[TRAVEL] Camping Near Los Angeles at Saddleback Butte State Park

This past weekend I hosted a weekend camping getaway for myself and 4 other women. We had one goal in mind: to see the poppies in Antelope Valley!

In searching for a place to camp, I found Saddleback Butte State Park, just a short 45 minute drive from the Poppy Reserve and about an hour and a half out of Los Angeles. We were looking for a desert-type camping, in comparison to the Angeles Forest, and loved that it was surrounded by Joshua Trees. It’s a small (37 campsites) campground East of Lancaster. There’s a small town with a gas station a couple of strip malls about 7 minutes from the camping grounds, so it’s a great location for anyone wanting to get out of the big city, but still feel close to civilization in case of an emergency. It took us about an hour and a half to get there with moderate traffic immediately outside of LA.

Joshua Trees surrounding Saddleback Butte State Park in California - Travel - Places to Go

The campgrounds offered some of the best/cleanest bathrooms (just a sink and toilet) I have seen yet.  Most of the campsites also came with a fire ring, a wooden shelter over a picnic table, parking spot for 2 or 3 and a grill.

Camping at Saddleback Butte State Park in California - Travel - Places to Go

Saddleback Butte State Park camping is on a first-come-first-serve basis and each campsite can have a maximum of 8 people.  Most likely due to the high winds and cold weather, only about 1/4 of the campsites were taken when we arrived late Friday night.  A few other campers joined Saturday.  At the entrance, campers can grab an envelope with a permit to fill out and turn in the cash for the campsite.  The cost was $20/night plus $6/night for each additional vehicle.  Our total cost came out to be $52 for the weekend (two night) stay.  There is a grounds keeper that comes by and checks at this park.  Note that there is no attendant taking the cash, so you should plan to have exact change.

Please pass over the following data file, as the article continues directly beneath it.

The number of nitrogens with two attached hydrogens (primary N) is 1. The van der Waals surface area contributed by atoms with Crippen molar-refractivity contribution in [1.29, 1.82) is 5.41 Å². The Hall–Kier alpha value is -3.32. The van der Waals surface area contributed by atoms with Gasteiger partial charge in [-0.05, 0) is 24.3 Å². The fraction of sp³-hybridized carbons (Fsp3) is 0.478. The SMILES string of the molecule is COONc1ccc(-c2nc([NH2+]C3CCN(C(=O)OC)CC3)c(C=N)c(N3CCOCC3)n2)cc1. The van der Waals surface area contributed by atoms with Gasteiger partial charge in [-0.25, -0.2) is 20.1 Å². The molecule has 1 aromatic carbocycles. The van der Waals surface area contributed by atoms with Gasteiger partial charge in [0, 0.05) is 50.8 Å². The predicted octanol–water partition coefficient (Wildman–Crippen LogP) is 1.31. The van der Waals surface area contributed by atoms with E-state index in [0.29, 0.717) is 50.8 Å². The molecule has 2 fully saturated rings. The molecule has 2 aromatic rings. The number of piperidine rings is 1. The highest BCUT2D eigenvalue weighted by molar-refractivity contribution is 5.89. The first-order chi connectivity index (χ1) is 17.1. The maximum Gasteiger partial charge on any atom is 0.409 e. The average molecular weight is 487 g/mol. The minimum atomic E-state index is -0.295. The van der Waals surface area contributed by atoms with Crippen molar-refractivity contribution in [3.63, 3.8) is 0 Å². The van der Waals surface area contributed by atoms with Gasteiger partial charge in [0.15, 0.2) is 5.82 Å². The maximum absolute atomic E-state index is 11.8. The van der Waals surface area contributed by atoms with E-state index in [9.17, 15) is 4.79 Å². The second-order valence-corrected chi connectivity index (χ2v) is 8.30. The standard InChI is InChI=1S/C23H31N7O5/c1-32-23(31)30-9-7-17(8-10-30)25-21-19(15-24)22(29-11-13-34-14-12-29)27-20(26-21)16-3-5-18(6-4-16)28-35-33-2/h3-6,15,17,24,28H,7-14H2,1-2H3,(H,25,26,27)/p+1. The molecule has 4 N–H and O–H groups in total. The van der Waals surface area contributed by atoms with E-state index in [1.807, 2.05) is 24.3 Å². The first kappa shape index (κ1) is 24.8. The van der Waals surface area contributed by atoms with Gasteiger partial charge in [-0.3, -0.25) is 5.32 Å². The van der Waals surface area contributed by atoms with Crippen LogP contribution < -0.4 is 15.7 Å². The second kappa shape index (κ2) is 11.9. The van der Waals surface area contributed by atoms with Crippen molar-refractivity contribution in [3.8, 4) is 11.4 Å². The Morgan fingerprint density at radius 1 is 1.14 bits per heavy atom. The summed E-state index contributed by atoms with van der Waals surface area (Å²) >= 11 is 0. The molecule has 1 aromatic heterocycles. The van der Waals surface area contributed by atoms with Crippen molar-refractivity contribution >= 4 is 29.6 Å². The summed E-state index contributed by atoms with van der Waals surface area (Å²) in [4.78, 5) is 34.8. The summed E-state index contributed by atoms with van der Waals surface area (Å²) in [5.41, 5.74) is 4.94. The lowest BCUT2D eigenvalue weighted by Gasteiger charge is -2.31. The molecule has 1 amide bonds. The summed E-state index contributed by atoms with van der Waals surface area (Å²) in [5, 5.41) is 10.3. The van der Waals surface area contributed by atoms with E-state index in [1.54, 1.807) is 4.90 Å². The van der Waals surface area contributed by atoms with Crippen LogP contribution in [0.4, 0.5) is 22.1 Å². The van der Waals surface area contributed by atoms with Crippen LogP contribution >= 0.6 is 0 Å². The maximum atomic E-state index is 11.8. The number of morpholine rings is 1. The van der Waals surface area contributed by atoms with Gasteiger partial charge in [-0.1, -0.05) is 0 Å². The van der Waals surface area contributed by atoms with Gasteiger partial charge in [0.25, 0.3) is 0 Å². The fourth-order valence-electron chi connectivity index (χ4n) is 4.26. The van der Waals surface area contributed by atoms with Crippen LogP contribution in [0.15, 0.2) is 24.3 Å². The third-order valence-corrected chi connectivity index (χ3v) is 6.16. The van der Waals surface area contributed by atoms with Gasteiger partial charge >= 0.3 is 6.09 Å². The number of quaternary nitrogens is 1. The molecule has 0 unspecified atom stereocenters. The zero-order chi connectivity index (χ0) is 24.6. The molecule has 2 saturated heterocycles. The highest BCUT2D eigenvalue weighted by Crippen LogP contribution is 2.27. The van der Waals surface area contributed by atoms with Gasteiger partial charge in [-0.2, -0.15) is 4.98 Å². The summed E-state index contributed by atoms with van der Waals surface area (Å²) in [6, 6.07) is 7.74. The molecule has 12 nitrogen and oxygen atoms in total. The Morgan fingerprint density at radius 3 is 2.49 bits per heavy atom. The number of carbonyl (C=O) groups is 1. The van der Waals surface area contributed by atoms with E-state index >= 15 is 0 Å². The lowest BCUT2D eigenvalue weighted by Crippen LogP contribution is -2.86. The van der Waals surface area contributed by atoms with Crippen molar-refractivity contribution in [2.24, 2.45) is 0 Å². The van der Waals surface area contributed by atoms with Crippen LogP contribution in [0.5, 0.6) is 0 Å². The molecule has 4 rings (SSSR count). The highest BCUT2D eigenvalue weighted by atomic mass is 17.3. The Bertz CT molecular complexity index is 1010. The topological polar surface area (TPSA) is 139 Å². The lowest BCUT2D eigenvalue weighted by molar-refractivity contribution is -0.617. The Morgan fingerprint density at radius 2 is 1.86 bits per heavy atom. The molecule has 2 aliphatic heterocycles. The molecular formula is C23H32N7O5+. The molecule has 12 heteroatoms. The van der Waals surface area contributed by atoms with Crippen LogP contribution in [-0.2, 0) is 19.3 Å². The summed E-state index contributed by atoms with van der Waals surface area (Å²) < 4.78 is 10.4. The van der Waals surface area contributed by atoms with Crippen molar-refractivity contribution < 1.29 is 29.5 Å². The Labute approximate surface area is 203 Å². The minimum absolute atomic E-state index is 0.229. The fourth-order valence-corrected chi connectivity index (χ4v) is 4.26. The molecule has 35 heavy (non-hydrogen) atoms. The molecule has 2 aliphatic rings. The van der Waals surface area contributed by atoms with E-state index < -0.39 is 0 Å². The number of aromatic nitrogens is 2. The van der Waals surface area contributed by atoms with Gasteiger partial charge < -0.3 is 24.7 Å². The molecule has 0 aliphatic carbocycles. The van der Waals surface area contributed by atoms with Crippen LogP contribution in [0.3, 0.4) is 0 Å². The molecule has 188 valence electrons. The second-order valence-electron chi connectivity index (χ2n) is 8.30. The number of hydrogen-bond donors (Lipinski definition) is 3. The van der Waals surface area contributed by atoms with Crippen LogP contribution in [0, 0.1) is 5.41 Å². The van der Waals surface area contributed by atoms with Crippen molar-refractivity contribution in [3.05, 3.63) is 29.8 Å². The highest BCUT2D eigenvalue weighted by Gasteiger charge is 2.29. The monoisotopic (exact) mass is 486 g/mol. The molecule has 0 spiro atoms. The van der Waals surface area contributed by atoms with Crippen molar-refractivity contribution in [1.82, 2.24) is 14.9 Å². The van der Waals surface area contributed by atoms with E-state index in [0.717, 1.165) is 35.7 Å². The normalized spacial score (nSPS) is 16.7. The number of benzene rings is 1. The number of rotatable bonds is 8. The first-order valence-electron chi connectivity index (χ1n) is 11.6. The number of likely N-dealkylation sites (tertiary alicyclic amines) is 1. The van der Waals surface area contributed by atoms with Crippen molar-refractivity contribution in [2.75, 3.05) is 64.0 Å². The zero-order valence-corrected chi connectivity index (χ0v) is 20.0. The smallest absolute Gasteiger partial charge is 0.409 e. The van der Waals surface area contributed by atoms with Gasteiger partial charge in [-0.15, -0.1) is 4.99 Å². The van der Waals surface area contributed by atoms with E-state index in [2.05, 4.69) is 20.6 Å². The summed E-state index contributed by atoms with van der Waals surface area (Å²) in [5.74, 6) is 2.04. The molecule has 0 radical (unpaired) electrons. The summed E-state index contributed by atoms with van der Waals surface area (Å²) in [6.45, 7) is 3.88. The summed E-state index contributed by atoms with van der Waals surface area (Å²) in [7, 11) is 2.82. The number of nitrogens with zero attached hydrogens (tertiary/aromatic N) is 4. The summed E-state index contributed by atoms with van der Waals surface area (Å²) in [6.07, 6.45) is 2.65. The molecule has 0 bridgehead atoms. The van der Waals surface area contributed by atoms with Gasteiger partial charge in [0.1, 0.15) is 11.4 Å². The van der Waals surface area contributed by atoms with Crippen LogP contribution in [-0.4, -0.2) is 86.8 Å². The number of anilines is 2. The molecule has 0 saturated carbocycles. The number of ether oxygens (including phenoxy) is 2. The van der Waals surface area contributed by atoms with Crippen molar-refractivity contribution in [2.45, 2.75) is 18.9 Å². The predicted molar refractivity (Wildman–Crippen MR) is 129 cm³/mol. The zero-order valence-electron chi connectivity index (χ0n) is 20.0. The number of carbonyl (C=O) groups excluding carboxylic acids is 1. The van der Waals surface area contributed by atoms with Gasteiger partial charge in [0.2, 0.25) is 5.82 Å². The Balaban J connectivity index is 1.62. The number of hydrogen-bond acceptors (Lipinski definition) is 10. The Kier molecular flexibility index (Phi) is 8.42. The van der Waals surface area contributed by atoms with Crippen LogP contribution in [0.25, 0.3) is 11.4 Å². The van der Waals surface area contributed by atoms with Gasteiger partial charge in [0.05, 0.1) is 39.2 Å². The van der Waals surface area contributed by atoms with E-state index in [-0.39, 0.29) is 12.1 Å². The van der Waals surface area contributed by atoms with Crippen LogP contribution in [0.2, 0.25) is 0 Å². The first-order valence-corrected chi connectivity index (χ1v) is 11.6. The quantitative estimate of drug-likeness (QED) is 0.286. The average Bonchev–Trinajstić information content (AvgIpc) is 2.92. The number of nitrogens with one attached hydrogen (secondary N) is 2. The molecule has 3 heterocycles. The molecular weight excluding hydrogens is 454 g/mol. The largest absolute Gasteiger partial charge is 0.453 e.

Camping at Saddleback Butte State Park in California - Travel - Places to Go

The other campers while we were there pretty much stuck to themselves, and nobody seemed overly rowdy.  There were a couple of RVs and a handful of trailers throughout the area.  The atmosphere is wonderful!  We found a camping spot right next to a large Joshua tree, away from the rest of the campers.  I will note that given the proximity to the highway, you do hear a bit of the traffic.  For the most part, I never noticed it though.  The ground we put our tent on was primarily a sandy texture.  There were a lot of prickly plants growing up from the ground, that when touched, stung/tingled like poison ivy, so steer clear of those!

There are a handful of surrounding museums, hiking trails, and hills.  In the far distance you can see the San Gabriel mountains.  We unfortunately didn’t get to do any hiking in this area as we did our day trip to the poppy fields, but I have read great reviews on the hiking. Just outside of the camping spot, you can take 170 st. E north to E Ave. J, where just north of that intersection up a small gravel road (maybe 500 feet) is a small church ruins that’s awesome to check out.

Church Ruins near the Camping at Saddleback Butte State Park in California - Travel - Places to Go

Be sure to check the weather ahead of time, especially earlier in the year!  We experienced a small bit of rain, high winds, and low temperatures at night.  The winds gusted up to 20 mph, but our well-staked tent made it through the weekend just fine.

We will definitely be coming back to this State Park again!  It was such a beautiful landscape, well-kept campground, and a short distance from Los Angeles, making it perfect for a last minute getaway.

More information on Saddleback Butte State Park can be found here.

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